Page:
Asee peer logo

Utility Value of an Introductory Engineering Design Course: An evaluation among Course Participants

Download Paper |

Conference

2020 ASEE Virtual Annual Conference Content Access

Location

Virtual On line

Publication Date

June 22, 2020

Start Date

June 22, 2020

End Date

June 26, 2021

Conference Session

Design Across the Curriculum 2

Tagged Division

Design in Engineering Education

Tagged Topic

Diversity

Page Count

13

DOI

10.18260/1-2--35479

Permanent URL

https://peer.asee.org/35479

Download Count

76

Request a correction

Paper Authors

biography

Lilianny Virguez University of Florida

visit author page

Lilianny Virguez is a Lecturer at the Engineering Education Department at University of Florida. She holds a Masters' degree in Management Systems Engineering and a Ph.D. in Engineering Education from Virginia Tech. She has work experience in telecommunications engineering and has taught undergraduate engineering courses such as engineering design at the first-year level and elements of electrical engineering. Her research interests include motivation to succeed in engineering with a focus on first-year students.

visit author page

biography

Pamela L. Dickrell University of Florida

visit author page

Dr. Pamela Dickrell is the Associate Chair of Academics of the Department of Engineering Education, in the UF Herbert Wertheim College of Engineering. Her research focuses on effective teaching methods and hands-on learning opportunities for undergraduate student engagement and retention. Dr. Dickrell received her B.S., M.S., and Ph.D. in Mechanical Engineering from the University of Florida, specializing in Tribology.

visit author page

biography

Andrea Goncher University of Florida

visit author page

Andrea Goncher is a Lecturer in Engineering Education at the University of Florida. She earned her PhD in Engineering Education from Virginia Tech and focuses on teaching and learning projects in human centred design. Her research interests include text analytics, international higher education, and engineering design education.

visit author page

Download Paper |

Abstract

Evidence of measureable progress towards our educational goals is a key aspect in engineering education. Gathering relevant information about what a program or course aims to do is crucial in improving the effectiveness of pedagogical approaches and course content offered in the engineering curriculum. The purpose of this study is to provide an assessment of the implementation of an engineering design class by exploring how effective this course is meeting its anticipated goals. The engineering design class is a multidisciplinary course focused on the human-centered design process. The course was launched during summer 2018 and it was created for first-year engineering students to promote early engineering design experience. In this class, students are exposed to solid modeling software, introductory programming, Arduino based hardware platform, and 3D printing as maker tools for engineering prototyping. Students work in teams with the opportunity to practice some project management, written and oral communication, and other professional skills while building a societal-based design prototype. The intended course goals include: 1) Learn techniques to solve open-ended engineering challenges; 2)Promote a culture of making by introducing solid modeling, programming, sensors, data acquisition, 3D printing, and other maker tools; 3) Build teamwork and cooperative learning skills through participation in multidisciplinary teams and active engineering project management; 4) Build professional skills in background research & written, pictorial, and oral communication methods, among others. This study presents a short evaluation of these goals using the Utility value component of Eccles’ Expectancy Value framework (1983). Utility value refers to how useful the task is to a person’s future (e.g., undertaking a design course in order to become an engineer). We will employ data collected from former course participants in the Summer 2018, Fall 2018, and Spring 2019, i.e. 1 year after course participation. A survey will be distributed by e-mail including Likert-type scale statements and open-ended questions on both course goals and what was perceived as useful about the course. Results of this study have the potential to inform interested stakeholders about the benefits associated to the adoption of this type of courses in the engineering curriculum.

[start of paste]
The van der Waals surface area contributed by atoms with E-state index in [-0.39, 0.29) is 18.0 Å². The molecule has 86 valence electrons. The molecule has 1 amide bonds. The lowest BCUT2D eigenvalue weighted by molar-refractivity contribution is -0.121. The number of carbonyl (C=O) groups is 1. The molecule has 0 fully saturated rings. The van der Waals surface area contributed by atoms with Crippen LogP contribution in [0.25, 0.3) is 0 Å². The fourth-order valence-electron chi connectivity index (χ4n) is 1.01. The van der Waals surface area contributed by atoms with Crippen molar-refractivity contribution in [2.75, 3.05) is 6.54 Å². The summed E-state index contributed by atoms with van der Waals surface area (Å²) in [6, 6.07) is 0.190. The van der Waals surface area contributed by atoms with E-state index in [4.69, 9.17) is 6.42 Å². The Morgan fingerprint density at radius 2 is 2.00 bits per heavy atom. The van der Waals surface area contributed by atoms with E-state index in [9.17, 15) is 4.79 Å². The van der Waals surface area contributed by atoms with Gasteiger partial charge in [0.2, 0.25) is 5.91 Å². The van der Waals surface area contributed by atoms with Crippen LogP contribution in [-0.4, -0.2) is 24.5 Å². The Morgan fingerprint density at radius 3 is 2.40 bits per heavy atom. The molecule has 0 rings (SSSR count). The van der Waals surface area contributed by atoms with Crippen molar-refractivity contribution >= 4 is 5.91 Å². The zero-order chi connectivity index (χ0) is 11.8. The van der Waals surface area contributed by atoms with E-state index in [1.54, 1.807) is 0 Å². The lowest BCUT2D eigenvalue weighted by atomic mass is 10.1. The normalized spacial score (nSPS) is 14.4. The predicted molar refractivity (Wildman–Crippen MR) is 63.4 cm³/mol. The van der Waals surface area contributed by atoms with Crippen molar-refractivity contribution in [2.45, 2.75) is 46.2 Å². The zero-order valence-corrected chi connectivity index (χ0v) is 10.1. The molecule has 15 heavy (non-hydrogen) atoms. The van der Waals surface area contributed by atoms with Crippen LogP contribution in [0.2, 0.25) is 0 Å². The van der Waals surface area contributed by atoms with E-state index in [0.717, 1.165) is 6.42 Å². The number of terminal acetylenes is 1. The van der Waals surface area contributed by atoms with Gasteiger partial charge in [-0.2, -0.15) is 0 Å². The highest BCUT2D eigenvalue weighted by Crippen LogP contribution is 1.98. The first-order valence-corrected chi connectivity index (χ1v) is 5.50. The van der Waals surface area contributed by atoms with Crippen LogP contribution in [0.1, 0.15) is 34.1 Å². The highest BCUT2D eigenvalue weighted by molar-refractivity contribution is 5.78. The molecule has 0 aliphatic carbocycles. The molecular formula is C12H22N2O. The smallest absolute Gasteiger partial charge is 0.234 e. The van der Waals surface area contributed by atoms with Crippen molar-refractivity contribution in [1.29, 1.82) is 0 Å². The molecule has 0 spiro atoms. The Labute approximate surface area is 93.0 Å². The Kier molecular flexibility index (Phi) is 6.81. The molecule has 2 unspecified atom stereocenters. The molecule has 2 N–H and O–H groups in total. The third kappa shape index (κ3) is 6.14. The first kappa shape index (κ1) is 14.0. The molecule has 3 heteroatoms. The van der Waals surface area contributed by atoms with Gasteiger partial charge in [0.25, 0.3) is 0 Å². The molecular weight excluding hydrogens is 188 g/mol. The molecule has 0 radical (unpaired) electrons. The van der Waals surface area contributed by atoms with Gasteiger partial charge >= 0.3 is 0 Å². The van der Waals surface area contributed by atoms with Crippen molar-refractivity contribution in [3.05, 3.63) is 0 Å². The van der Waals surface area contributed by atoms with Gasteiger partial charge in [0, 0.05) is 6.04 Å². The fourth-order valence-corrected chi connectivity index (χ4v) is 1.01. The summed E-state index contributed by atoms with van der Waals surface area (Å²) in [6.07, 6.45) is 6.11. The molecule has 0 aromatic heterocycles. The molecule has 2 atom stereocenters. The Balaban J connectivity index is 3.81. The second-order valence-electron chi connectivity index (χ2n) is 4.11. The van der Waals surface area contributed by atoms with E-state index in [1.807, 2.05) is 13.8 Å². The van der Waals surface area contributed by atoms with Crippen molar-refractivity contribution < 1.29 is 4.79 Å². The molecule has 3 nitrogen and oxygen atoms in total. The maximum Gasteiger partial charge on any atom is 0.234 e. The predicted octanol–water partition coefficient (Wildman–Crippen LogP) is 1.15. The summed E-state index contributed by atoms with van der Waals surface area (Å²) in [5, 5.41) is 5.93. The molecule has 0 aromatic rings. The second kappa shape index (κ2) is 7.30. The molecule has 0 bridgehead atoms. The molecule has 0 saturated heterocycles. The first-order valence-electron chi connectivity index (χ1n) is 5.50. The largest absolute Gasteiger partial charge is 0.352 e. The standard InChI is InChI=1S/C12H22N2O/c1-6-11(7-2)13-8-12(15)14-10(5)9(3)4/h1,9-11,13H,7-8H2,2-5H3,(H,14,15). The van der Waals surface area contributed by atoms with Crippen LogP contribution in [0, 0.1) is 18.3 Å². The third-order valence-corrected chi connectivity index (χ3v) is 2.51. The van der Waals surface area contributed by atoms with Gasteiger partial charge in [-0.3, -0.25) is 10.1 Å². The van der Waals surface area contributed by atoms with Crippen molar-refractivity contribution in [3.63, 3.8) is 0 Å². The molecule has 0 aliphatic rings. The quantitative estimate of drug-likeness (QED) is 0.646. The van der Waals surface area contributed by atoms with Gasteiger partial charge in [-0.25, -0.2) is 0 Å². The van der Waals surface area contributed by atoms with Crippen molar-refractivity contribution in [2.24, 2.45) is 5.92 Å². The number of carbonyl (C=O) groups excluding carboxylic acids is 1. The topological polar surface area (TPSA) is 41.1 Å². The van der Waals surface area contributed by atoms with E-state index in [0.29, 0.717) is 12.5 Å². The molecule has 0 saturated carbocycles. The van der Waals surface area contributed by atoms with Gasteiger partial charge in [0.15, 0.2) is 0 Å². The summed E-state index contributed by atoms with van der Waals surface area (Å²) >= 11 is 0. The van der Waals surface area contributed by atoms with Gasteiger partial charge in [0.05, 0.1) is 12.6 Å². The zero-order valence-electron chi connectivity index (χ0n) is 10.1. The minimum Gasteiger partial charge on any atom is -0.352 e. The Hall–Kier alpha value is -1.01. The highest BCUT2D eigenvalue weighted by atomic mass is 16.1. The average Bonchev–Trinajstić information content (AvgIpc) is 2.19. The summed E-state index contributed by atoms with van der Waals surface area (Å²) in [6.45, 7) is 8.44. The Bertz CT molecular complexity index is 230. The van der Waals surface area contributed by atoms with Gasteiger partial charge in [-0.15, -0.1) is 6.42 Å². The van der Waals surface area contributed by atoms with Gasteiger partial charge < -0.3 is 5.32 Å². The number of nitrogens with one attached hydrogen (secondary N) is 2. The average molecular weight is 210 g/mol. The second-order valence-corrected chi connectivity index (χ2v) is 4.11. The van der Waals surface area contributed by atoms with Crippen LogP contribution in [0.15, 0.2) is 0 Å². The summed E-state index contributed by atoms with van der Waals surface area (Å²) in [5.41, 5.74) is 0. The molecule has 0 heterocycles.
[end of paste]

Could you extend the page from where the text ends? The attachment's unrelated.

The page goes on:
Virguez, L., & Dickrell, P. L., & Goncher, A. (2020, June), Utility Value of an Introductory Engineering Design Course: An evaluation among Course Participants Paper presented at 2020 ASEE Virtual Annual Conference Content Access, Virtual On line . 10.18260/1-2--35479

ASEE holds the copyright on this document. It may be read by the public free of charge. Authors may archive their work on personal websites or in institutional repositories with the following citation: © 2020 American Society for Engineering Education. Other scholars may excerpt or quote from these materials with the same citation. When excerpting or quoting from Conference Proceedings, authors should, in addition to noting the ASEE copyright, list all the original authors and their institutions and name the host city of the conference. - Last updated April 1, 2015